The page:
3. Significant policies, laws, and practices that have been informed by racist ideologies
  2. Evaluate the intersections of race and ethnicity with other elements of identity, such as:
    1. Gender and non-binary identities
    2. Sexuality
    3. Ableism
    4. Class
    5. Social position/positionality
  3. Origins of Chicanx and Latinx Studies
    1. Third World Liberation Front at SF State
    2. Chicanx Studies
    3. Disciplinary trends and debates in Ethnic Studies and Latinx Studies
    4. Academic and systemic challenges to the discipline of Latinx and Ethnic Studies with special attention to historical examples, such as:
      1. Arizona's HB 2281 - ban on Ethnic Studies in K-12
      2. Banned books
    5. Theories, philosophies, critiques, such as:
      1. Functional theory
      2. Conflict theory
      3. Critical race theory
      4. Assimilation and cultural pluralism
      5. Ethnic nationalism
      6. Counter-narratives
      7. Third World feminism
      8. Liberation theology
      9. Borderlands and Nepantla
      10. Queer identities
      11. Postmodernism
      12. Decoloniality
      13. Differential consciousness
      14. Latinidad
      15. Critiques of the Latinx label and/or identity, colorism, anti-Blackness, and anti-indigeneity
  4. Evaluate and critique impact of European colonialism and imperialism
    1. Meso-American indigeneity
      1. Major societies, such as: Tainos, Incas, Olmec, Mexica, Mayan
      2. Erasure of major societies, indigeneity, and Blackness through frameworks such as the Spanish Casta System
    2. Influence of Africans in the Americas
    3. Colonial roots and genocide
      1. Columbus
      2. The Spanish conquest and empire
      3. The Portuguese conquest and empire
      4. The Atlantic Slave Trade
      5. Independence
  5. The making of modern Latin America with a focus on various countries, such as:
    1. Argentina
    2. Chile
    3. Brazil
    4. Peru
    5. Colombia
    6. Cuba
    7. Puerto Rico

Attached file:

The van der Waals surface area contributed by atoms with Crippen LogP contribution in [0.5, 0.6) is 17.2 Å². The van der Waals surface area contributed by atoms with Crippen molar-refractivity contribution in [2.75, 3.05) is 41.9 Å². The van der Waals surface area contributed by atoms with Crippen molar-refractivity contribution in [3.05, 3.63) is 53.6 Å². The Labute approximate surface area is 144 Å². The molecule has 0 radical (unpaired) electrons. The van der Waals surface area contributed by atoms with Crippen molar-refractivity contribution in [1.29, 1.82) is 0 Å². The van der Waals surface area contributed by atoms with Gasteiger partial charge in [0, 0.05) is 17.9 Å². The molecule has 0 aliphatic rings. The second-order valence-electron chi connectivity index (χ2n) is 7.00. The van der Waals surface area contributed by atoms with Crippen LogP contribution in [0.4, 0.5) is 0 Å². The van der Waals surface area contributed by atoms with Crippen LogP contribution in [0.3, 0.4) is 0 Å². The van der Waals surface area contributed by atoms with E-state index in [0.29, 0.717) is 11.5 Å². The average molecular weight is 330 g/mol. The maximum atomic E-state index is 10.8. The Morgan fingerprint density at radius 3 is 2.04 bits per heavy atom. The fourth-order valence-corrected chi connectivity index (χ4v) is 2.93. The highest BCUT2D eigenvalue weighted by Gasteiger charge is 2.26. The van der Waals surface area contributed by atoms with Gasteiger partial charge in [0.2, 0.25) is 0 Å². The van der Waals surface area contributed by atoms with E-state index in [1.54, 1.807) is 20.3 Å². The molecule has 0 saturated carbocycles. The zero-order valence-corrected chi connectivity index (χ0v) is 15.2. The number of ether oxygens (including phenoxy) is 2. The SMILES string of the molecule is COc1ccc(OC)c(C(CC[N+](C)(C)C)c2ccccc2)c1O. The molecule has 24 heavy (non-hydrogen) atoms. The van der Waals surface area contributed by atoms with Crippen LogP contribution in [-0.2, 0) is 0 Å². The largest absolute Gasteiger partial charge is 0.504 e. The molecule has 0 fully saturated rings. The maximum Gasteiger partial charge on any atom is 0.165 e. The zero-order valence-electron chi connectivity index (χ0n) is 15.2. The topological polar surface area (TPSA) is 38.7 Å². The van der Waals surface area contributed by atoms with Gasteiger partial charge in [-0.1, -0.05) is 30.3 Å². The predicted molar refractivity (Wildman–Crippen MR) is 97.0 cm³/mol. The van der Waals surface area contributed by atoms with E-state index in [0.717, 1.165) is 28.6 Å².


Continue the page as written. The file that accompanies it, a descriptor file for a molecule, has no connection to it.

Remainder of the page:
8. Mexico
    9. The Caribbean
    10. Central American countries
  6. Age of neoliberalism and its impact
    1. Military and imperial presence and influence in Latin American politics
    2. Impact of Free Trade Agreements
    3. Borderlands and US immigration policies
    4. Undocumented movement
    5. Labor + economy + control of land
  7. Ideological frameworks of decolonizing education and education systems, such as:
    1. Banking model of education vs. problem-posing education
    2. Dialogical education
    3. Praxis (action/reflection)
    4. Conscientization
    5. Experiential education
    6. Codification
    7. Representation in academia
    8. Anti-racism in academia
    9. Critical Race Theory
    10. Validation Theory
    11. Cultural Wealth Theory
  8. Historical and contemporary examples of racist practices, policies, and initiatives, such as:
    1. Lynchings of Mexican Americans
    2. Texas Rangers and annexation
    3. Segregated schools
    4. California Land Act of 1851
    5. Bracero Program
    6. Operation Wetback
    7. Mexican Repatriation
    8. Zoot Suit Riots
    9. Proposition 187
    10. Arizona's SB 1070
    11. Efforts to end birthright citizenship and "anchor babies"
    12. Obama administration's fast track to deportation and detention
    13. Trump's Zero Tolerance Policy and separation of families at the border
    14. Proliferation of for-profit detention centers
  9. Making communities and understanding identity
    1. Mexican, Central American, South American, Puerto Rican, and Caribbean American communities in the U.S.
    2. Racism, anti-Blackness, anti-indigeneity internalized racism, imposter syndrome and positionality, and colorism in Latinx communities
    3. Identity formation, including the historical detachment and/or omission of African roots and Indigenous American roots